Rare Tumor Research

Advances in genomic technology have ushered in a new age of cancer research with countless examples of fascinating discoveries and breakthrough treatments. We have recently discovered universal SMARCA4 mutations that appear to be a critical driver for a very aggressive tumor that affects young women — small cell carcinoma of the ovary, hypercalcemic type (PMID: 24658004).  We subsequently determined that SMARCA2 is also lost in all of these tumors (PMID: 26564006).  Both of these observations have led to improved diagnostic accuracy for this disease, in which histologic mimics are common. However, in most other solid tumors with SWI/SNF loss, a compensatory mechanistic upregulation of other complex members counteracts the functional loss of any single component. We continue to investigate the remarkable concurrent loss of both catalytic ATPase subunits to better understand this disease pathogenesis.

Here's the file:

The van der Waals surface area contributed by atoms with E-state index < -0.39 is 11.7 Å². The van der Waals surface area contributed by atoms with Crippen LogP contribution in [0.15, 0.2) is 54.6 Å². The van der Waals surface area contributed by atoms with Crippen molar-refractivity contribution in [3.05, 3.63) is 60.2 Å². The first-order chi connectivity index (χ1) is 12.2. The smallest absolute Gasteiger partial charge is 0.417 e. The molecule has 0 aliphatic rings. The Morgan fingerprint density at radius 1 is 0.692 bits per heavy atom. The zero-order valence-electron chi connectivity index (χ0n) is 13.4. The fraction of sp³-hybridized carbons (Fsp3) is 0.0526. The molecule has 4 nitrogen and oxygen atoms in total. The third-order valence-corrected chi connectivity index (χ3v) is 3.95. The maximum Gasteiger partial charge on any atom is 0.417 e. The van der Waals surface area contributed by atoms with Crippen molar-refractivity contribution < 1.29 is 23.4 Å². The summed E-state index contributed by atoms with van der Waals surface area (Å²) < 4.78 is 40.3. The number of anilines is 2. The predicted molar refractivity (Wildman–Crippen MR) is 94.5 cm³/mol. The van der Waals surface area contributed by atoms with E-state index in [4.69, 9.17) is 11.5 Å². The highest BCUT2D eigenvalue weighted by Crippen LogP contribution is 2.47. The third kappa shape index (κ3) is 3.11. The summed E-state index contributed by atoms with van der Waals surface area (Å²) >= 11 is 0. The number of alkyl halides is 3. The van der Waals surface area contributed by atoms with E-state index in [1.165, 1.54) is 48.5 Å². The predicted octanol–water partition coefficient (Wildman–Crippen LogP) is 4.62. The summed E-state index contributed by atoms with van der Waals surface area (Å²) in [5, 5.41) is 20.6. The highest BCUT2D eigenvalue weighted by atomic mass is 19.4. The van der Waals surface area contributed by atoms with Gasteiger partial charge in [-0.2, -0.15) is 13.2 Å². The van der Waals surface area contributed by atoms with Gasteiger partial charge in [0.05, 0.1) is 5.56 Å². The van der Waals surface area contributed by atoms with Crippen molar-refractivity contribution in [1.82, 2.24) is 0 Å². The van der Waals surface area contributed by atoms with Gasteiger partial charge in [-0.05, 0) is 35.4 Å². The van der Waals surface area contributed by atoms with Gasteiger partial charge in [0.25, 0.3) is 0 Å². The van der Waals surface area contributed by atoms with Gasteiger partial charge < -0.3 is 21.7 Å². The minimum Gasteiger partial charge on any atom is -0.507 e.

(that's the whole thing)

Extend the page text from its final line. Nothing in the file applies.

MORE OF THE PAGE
We also have active programs exploring other rare tumors such as uterine carcinosarcomas, uterine leiomyosarcomas, ovarian germ cell tumors, ovarian mucinous carcinomas, and low-grade serous ovarian carcinomas. For these other tumor types, we are investigating mutational burden, traditional gene expression profiles, and epithelial-mesenchymal transition. Using integrated approaches, we are able to identify essential dependencies in these rare tumors types through a comprehensive interrogation of a limited number of biospecimens. We are grateful to the many donors who help to make our initial studies into rare tumors possible so that we can generate sufficient preliminary data to compete for more traditional funding mechanisms.